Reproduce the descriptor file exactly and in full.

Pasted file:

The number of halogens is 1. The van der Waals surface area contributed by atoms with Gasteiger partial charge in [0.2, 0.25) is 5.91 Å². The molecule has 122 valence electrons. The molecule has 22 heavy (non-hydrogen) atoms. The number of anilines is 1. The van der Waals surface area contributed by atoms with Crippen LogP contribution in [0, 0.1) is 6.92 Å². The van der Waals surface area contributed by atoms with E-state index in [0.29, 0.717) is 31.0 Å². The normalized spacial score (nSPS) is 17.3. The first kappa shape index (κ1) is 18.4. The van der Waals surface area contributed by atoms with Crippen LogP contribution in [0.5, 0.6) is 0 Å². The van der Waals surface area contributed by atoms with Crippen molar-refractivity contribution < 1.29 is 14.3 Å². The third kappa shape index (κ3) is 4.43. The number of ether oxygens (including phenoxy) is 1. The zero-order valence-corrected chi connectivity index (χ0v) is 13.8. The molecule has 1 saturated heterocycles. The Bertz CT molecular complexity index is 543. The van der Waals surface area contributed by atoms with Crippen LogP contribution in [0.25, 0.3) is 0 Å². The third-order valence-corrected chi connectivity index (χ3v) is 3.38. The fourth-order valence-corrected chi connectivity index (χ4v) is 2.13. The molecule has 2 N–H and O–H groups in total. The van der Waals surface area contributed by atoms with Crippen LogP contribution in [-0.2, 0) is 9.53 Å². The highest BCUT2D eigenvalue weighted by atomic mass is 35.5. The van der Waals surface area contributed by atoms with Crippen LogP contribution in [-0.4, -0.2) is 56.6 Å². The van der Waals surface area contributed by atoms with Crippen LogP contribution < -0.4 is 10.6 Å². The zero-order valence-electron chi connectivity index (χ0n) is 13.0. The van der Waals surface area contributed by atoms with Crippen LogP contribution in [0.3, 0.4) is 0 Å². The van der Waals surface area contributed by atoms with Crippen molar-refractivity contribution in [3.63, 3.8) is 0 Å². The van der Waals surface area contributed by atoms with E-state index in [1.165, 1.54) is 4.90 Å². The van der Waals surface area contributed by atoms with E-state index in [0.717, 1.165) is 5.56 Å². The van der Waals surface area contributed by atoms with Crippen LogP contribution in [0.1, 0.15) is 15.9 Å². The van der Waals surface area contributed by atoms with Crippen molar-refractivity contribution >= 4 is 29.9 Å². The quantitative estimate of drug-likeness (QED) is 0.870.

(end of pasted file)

The number of halogens is 1. The van der Waals surface area contributed by atoms with Gasteiger partial charge in [0.2, 0.25) is 5.91 Å². The molecule has 122 valence electrons. The molecule has 22 heavy (non-hydrogen) atoms. The number of anilines is 1. The van der Waals surface area contributed by atoms with Crippen LogP contribution in [0, 0.1) is 6.92 Å². The van der Waals surface area contributed by atoms with E-state index in [0.29, 0.717) is 31.0 Å². The normalized spacial score (nSPS) is 17.3. The first kappa shape index (κ1) is 18.4. The van der Waals surface area contributed by atoms with Crippen LogP contribution in [0.5, 0.6) is 0 Å². The van der Waals surface area contributed by atoms with Crippen molar-refractivity contribution < 1.29 is 14.3 Å². The third kappa shape index (κ3) is 4.43. The number of ether oxygens (including phenoxy) is 1. The zero-order valence-corrected chi connectivity index (χ0v) is 13.8. The molecule has 1 saturated heterocycles. The Bertz CT molecular complexity index is 543. The van der Waals surface area contributed by atoms with Crippen LogP contribution in [0.25, 0.3) is 0 Å². The third-order valence-corrected chi connectivity index (χ3v) is 3.38. The fourth-order valence-corrected chi connectivity index (χ4v) is 2.13. The molecule has 2 N–H and O–H groups in total. The van der Waals surface area contributed by atoms with Crippen LogP contribution in [-0.2, 0) is 9.53 Å². The highest BCUT2D eigenvalue weighted by atomic mass is 35.5. The van der Waals surface area contributed by atoms with Crippen LogP contribution in [-0.4, -0.2) is 56.6 Å². The van der Waals surface area contributed by atoms with Crippen LogP contribution < -0.4 is 10.6 Å². The zero-order valence-electron chi connectivity index (χ0n) is 13.0. The van der Waals surface area contributed by atoms with Crippen LogP contribution in [0.3, 0.4) is 0 Å². The van der Waals surface area contributed by atoms with Crippen molar-refractivity contribution in [3.63, 3.8) is 0 Å². The van der Waals surface area contributed by atoms with E-state index in [1.165, 1.54) is 4.90 Å². The van der Waals surface area contributed by atoms with E-state index in [0.717, 1.165) is 5.56 Å². The van der Waals surface area contributed by atoms with Crippen LogP contribution in [0.1, 0.15) is 15.9 Å². The van der Waals surface area contributed by atoms with Crippen molar-refractivity contribution >= 4 is 29.9 Å². The quantitative estimate of drug-likeness (QED) is 0.870.